7. Also, on the Van Buren, Moses Tarr, Timothy McIntire, William Knights, Henry Pew, John Pew, Graham Riggs, ______ Ryder, Benjamin Wells, Perthneill Hinckley. In the Custom House boat, Isaac Story, William Rowe. I also have an impression that the late Daniel Tarr Babson was among the life-savers on Sunday afternoon at Stage Fort.

  8. Monday evening at Stacey's Hall.

  9. The funeral was on Sunday afternoon, December 22, at the First Parish meeting house, Pastor Josiah K. Waite, Rev. Daniel D. Smith, of the Independent Christian Society, Rev. Edmund Beebe, of the Methodist Society, officiating. Eleven coffins, including that of the master of schooner Walrus, wrecked at Sandy Bay, were arranged in front of the meeting house. After the solemn rites, they were placed in vehicles prepared for their reception and appropriately shrouded in national flags. A procession computed of between two and three thousand people, followed the dead to the town tomb.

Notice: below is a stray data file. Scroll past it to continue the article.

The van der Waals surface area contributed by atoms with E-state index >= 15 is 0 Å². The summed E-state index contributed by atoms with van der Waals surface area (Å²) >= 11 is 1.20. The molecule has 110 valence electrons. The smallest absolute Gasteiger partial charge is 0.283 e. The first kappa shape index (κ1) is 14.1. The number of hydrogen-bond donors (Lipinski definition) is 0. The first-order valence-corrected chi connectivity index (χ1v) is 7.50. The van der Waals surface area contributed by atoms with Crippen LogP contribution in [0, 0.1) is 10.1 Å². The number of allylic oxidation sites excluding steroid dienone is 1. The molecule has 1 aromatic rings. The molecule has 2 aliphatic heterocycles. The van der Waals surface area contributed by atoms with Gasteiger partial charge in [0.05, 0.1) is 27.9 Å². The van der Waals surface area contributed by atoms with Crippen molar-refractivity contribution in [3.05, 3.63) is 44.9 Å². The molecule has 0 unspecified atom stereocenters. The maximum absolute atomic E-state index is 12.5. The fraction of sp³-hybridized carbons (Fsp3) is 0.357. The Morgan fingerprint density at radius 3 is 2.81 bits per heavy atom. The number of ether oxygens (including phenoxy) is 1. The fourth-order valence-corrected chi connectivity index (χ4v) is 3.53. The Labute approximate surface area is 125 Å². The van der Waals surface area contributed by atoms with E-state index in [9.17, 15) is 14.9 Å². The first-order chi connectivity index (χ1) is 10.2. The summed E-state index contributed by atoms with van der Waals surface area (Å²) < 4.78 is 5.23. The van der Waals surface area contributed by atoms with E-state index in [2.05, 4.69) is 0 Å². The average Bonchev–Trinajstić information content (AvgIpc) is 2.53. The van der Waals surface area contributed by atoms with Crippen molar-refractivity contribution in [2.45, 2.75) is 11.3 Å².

Or read the 1909 version of the storm, which includes the names of some of the vessels lost..